You must know that Russia is not a novice in the gold market. During the communist era the Soviet Union was a major player in the gold market first through the Moscow Narodny Bank in London until 1970 and then through the Wozchod Handelsbabk in Zürich. Wozchod Handelsbabk in Zürich was Russia’s gold trading bank from 1966 until recently.
It is evident to me that Russia and China use gold to dethrone the US dollar from its “hegemon” position and take away its “exorbitant privilege”. Will it be this year? The Russians are impatient while the Chinese are very patient. Events out of their control could however accelerate the process and force an international monetary system reset sooner and not as smoothly as China might want. I hear often, and to my surprise from highly educated people, that neither China or Russia will dare to sell their US treasuries and the dollar or link their currencies to gold. What they ignore intentionally or by ignorance is that history is full of so called illogical anti-textbook economic policy decisions by world leaders including in the US.
In this new cold war, treasury wars, currency wars, gold wars, etc. anything is possible. The idea that they wouldn’t dare sell treasuries and the dollar, is maybe valid in theory but not in reality. Accumulation of gold both by Russia and China is not innocent. It is done with a very good and well thought objective to eliminate the dollar’s “exorbitant privilege”. Their biggest ally is the US itself through its state of denial of its gigantic debt and deficit problem. Will it work? We will see, and I think sooner rather than later. For now, I think Russia has succeeded to substantially diminish the negative effects of Western sanctions, has avoided international isolation and its gold strategy is well executed at least until now by buying at low prices. Russia has a low public debt to GDP ratio of 18.4% and according to John Butler, author of The Golden Revolution and the Amphora Report “at current market prices Russia’s gold reserves would back a whoppling 27% of the narrow ruble money supply”.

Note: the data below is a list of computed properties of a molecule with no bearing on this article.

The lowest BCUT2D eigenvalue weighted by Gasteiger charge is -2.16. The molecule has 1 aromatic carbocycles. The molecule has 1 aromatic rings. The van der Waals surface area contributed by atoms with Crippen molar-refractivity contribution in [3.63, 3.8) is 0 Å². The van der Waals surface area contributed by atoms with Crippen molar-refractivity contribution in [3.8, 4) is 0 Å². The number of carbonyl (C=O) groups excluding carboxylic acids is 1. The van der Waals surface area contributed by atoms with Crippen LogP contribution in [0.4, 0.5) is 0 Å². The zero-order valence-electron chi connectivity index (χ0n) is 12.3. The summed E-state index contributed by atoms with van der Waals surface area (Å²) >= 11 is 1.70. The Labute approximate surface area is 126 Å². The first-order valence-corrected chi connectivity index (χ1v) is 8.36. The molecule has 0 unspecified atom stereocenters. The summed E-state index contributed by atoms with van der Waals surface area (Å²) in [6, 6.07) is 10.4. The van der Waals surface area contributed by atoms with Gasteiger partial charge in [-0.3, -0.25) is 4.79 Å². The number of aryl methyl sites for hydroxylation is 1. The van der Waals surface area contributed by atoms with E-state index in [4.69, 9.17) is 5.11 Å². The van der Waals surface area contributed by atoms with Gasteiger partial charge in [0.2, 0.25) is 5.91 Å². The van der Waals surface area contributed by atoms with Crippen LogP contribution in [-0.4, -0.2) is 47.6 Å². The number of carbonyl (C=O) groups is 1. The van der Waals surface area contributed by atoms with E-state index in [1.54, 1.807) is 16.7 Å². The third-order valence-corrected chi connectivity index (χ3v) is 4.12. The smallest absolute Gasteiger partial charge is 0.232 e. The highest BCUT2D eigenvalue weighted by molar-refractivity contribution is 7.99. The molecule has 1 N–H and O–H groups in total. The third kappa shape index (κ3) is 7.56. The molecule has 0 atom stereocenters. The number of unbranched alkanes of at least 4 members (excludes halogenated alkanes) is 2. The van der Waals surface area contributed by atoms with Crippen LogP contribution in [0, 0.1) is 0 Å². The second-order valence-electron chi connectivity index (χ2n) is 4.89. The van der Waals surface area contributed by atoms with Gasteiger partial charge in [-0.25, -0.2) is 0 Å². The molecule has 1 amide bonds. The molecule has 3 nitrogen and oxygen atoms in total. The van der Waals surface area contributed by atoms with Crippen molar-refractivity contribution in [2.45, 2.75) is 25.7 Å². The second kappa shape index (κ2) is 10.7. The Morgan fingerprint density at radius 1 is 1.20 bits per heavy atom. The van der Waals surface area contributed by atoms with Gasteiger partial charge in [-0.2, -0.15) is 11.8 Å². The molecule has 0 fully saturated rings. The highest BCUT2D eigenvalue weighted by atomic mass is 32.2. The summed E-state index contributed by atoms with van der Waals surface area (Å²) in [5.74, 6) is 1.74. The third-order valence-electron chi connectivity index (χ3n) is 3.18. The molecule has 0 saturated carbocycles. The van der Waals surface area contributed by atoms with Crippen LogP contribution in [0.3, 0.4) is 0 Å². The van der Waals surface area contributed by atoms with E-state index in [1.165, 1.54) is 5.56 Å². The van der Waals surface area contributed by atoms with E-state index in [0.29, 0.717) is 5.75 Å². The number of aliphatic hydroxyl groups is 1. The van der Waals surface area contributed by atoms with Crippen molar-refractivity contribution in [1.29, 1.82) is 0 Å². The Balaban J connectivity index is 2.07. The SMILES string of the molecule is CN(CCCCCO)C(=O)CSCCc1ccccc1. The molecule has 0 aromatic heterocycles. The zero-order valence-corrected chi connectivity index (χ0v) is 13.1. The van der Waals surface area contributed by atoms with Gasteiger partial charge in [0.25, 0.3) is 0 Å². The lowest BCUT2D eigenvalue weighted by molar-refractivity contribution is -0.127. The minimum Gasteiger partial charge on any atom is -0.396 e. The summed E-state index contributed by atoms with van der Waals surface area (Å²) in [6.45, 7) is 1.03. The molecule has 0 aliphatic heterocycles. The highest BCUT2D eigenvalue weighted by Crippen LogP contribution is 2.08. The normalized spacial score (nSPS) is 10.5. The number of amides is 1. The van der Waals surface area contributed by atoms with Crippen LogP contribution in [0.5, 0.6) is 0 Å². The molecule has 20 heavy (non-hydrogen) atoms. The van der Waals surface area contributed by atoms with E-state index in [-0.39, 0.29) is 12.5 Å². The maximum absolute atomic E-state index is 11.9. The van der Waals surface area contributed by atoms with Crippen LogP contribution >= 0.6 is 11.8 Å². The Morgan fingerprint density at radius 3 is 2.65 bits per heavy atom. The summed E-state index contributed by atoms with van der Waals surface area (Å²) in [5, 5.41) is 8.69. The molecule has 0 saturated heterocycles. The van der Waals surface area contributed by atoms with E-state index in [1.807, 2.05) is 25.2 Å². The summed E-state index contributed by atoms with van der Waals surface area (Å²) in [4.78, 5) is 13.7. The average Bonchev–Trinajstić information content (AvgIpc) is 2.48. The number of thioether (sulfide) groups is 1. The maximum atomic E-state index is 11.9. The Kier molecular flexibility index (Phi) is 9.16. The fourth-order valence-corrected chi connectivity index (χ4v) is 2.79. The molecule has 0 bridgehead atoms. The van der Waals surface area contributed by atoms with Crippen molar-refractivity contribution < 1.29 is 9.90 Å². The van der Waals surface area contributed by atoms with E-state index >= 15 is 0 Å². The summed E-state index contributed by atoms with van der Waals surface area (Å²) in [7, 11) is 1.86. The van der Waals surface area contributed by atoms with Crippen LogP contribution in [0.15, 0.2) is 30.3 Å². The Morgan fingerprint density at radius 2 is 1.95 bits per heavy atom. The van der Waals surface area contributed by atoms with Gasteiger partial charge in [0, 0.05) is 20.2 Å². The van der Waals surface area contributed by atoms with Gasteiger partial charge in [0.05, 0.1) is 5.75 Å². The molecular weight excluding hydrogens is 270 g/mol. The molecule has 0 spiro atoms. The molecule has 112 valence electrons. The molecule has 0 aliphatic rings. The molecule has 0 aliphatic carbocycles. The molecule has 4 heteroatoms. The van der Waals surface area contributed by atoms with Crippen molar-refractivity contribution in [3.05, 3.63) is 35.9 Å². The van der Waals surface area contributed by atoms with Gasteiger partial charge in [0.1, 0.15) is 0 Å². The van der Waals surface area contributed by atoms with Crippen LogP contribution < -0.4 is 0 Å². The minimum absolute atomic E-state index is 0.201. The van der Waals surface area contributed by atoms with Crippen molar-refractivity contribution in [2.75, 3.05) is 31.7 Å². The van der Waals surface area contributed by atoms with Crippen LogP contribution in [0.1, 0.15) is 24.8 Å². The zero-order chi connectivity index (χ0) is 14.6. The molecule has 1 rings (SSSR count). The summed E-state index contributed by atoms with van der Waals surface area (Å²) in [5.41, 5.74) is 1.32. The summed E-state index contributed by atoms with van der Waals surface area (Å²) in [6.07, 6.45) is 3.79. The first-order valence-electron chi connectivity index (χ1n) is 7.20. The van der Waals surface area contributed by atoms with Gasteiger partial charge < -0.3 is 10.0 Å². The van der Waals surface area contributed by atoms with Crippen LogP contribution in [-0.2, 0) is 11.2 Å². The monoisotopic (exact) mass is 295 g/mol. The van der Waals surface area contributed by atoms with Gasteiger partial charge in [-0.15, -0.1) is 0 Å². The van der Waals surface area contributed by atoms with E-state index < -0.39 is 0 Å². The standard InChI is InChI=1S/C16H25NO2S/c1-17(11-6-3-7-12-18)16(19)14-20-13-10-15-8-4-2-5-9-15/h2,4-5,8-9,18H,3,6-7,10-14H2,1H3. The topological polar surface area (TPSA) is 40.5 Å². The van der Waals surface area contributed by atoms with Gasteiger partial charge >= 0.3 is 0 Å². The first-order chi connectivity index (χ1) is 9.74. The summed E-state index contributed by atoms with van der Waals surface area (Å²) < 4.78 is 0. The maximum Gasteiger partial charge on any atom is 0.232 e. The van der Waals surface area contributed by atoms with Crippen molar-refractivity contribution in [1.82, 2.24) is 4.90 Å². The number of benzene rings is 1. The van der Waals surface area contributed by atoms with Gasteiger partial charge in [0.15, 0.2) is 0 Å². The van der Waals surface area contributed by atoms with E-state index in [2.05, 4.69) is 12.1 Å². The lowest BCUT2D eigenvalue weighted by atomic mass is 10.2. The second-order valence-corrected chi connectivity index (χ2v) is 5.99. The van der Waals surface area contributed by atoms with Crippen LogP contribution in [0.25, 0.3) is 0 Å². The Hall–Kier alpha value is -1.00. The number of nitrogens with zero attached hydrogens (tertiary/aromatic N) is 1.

Russian bullion expert Dmitriy Balkovskiy says, “The old Soviet Union viewed gold and silver as strategic metals and a matter of national security” and based on recent statements, public images and also actions, Russia today does it too.